When we hear of new crypto and blockchain startups, we are used to hearing that they are based in locations such as Singapore or Malta- but now, as the popularity of the industry grows, other jurisdictions are coming into play.
As governments scramble to legislate the burgeoning industry, they also want to ensure that their laws are flexible enough to accomodate the potential that the industry holds. Whilst some tighten their grip, others have adopted a slightly more laissez-faire attitude.
Central American and the Caribbean poses an interesting alternative to those looking to set up a crypto business. Dapplife.com caught up with Ron Mendelson who is an advisor for crypto businesses looking to set up in Central America or the EU, to find out more.
Talk us through the crypto landscape in Central America?
There has been a huge focus on the EU and EEA crypto and blockchain industry as we have seen a number of countries like Malta, France, Switzerland introduce crypto-friendly legislation. But whilst this has all been going on, very interesting things have been developing on the other side of the Atlantic as well. Costa Rica in particular is emerging as a popular new jurisdiction to set up a business as the government are very open to the idea of it all. It is actually one of the few countries in the world where you can get your salary in cryptocurrency, and you will find a pretty high adoption rate here with many merchants accepting crypto as well as fiat currency.
In terms of regulation, it has quite a “hands off” environment which is particularly good for start ups that are trying to find their niche, but there are other options if you head towards the Caribbean. Jurisdictions such as Antigua, BVI and Cayman Islands are all well known for their corporate services industry, but they are also equally viable for crypto and blockchain as well.
As for North America, things are a lot more complicated and to be honest I don’t think the authorities there really understand what they are dealing with. Lack of regulation, regulation that doesn’t understand what crypto is about, and changes in regulations that leave some operators stranded- it will take time for things to stabilise there before it becomes a truly viable option.
How do these jurisdictions compare to Europe?
Doing business in Europe is a lot more formal and strict. Regulations are tight and prone to change and whilst much uncertainty has been removed, operators are still treading carefully. Malta is a popular choice for setting up a crypto or blockchain business in Europe, but I would advise most start-ups to do a ‘trial run’ in less rigorous jurisdictions first to get a feel for the success of their product first. This is due to the fact that non-EU jurisdictions have much lower start up costs, it is a lot less formal and there are lower tax and administration rates. Then when the concept has prove itself, they can migrate to EU jurisdictions.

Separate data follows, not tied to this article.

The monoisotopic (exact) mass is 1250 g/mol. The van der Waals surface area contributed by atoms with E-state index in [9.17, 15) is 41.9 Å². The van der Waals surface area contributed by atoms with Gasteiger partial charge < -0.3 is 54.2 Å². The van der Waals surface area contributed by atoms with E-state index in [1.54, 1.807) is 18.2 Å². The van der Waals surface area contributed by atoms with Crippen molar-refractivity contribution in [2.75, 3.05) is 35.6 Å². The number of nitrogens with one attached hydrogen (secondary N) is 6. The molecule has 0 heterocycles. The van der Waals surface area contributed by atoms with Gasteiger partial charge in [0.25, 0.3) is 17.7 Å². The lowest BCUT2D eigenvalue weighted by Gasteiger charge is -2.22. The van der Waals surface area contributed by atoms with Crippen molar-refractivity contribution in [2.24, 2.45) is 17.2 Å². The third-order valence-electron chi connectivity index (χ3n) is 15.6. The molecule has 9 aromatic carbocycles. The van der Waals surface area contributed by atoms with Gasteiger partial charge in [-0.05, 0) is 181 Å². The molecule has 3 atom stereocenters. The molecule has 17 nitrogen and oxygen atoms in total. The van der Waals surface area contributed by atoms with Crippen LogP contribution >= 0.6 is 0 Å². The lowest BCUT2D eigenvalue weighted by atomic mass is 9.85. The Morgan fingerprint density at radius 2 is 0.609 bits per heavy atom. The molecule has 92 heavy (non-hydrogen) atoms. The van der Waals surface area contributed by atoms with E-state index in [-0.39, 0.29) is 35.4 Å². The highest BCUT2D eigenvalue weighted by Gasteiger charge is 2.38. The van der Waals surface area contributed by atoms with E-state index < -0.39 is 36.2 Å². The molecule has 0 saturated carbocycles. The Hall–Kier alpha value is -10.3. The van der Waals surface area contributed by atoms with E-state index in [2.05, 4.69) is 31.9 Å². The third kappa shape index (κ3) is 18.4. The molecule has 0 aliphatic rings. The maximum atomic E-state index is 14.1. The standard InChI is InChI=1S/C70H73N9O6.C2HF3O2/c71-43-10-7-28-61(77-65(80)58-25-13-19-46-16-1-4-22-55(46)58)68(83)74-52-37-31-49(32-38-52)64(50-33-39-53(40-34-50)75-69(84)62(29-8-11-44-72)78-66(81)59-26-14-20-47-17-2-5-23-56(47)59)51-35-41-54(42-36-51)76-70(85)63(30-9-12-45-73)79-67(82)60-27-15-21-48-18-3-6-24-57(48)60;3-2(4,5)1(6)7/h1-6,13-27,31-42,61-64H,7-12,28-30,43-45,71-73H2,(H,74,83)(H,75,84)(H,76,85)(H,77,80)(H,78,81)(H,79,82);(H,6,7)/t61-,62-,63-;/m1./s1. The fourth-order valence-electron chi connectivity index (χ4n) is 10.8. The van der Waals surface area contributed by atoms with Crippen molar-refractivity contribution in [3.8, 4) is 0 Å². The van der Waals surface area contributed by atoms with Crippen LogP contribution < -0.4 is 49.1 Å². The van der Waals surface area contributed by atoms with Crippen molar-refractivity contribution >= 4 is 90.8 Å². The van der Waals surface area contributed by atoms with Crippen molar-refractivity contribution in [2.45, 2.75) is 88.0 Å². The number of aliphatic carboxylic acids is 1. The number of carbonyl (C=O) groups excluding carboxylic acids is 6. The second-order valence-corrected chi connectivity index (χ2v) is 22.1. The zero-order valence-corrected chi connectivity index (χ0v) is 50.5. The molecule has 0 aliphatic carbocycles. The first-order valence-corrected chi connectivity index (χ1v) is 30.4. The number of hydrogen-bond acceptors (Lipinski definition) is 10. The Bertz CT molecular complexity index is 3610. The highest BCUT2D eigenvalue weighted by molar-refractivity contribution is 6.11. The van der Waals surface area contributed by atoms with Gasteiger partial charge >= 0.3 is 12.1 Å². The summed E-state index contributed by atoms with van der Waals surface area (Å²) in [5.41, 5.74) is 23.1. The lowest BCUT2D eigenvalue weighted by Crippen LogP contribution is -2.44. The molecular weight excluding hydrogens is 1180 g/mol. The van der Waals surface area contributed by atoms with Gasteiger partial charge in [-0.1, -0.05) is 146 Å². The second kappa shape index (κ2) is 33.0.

Another EU jurisdiction I will be keeping my eye on is France who have recently announced that French banks are obliged to give an account to crypto and blockchain businesses, as long as they are registered- this is great news for EU operators who have previously found it very hard to get the banks on their side.
In fact, I think traditional banks are presenting more of an issue for crypto than any other issue in the industry. Of course, they are opposed to the possible competition that cryptocurrency presents and many have taken to blacklisting businesses that are involved in crypto in any way. Ultimately, this will do them a huge disservice because I see many ways that the two industries could be mutually beneficial.
Those that adapt and evolve will reap the rewards, those that do not will be left behind.
How do you think governments can better support the sector?
Whilst I am in favour of regulation and supervision in the industry, sometimes I cannot help but wish that governments would just get out of the way! Many of the issues that present themselves with crypto, such as money laundering and fraud, also present themselves with fiat currency and have done so for centuries. This is not a reason to be scared of the industry or to outlaw it.
I think maintaining reasonable preventions and policies in place can solidify the integrity industry and make it more difficult for those who would abuse Crypto to do so. This when done in a balanced manner, benefits everyone.
What happened to ICOs?
One of the problems with ICOs is many times there are, for lack of a better choice of term ‘scams’ as there is not always an underlying utility or purpose which will justify the growth and profitability. Some simply add the words ‘crypto’ or ‘bitcoin’ or ‘blockchain’ and lure in unsuspecting investors eager to ride the wave of growth we saw with Bitcoin (BTC) As the market matures, which it has, people see through these and become more educated as to what they should look for in an offering.
I am seeing a lot of interest around Security Token Offerings (STOs) at the moment- securities are often highly regulated so offering an STO means that there is much more adherence to rules, regulations, and strict requirements.
What advice would you give to someone looking start a crypto or blockchain business?
Crypto and blockchain are going to continue growing exponentially and we will continue to see much more adoption from big banks, international companies, and even governmental departments. The key to success in this growing and increasingly more competitive industry is working with integrity and choosing to partner with people who want to play by the rules.